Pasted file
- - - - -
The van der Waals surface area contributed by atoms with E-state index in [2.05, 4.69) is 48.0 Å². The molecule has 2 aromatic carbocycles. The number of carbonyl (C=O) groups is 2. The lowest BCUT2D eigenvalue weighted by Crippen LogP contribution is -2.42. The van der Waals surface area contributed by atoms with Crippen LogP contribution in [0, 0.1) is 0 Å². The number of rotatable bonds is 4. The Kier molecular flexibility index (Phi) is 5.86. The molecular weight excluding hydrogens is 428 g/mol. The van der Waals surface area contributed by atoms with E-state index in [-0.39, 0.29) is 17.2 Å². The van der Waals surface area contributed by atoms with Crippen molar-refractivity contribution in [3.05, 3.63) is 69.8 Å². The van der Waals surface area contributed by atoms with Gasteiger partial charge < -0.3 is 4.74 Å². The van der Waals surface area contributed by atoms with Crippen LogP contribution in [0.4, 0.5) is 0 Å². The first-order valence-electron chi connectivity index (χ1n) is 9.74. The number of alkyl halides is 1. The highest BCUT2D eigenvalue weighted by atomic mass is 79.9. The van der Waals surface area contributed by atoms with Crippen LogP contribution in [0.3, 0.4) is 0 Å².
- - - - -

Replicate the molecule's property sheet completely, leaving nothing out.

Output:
The van der Waals surface area contributed by atoms with E-state index in [2.05, 4.69) is 48.0 Å². The molecule has 2 aromatic carbocycles. The number of carbonyl (C=O) groups is 2. The lowest BCUT2D eigenvalue weighted by Crippen LogP contribution is -2.42. The van der Waals surface area contributed by atoms with Crippen LogP contribution in [0, 0.1) is 0 Å². The number of rotatable bonds is 4. The Kier molecular flexibility index (Phi) is 5.86. The molecular weight excluding hydrogens is 428 g/mol. The van der Waals surface area contributed by atoms with E-state index in [-0.39, 0.29) is 17.2 Å². The van der Waals surface area contributed by atoms with Crippen molar-refractivity contribution in [3.05, 3.63) is 69.8 Å². The van der Waals surface area contributed by atoms with Gasteiger partial charge < -0.3 is 4.74 Å². The van der Waals surface area contributed by atoms with Crippen LogP contribution in [0.4, 0.5) is 0 Å². The first-order valence-electron chi connectivity index (χ1n) is 9.74. The number of alkyl halides is 1. The highest BCUT2D eigenvalue weighted by atomic mass is 79.9. The van der Waals surface area contributed by atoms with Crippen LogP contribution in [0.3, 0.4) is 0 Å².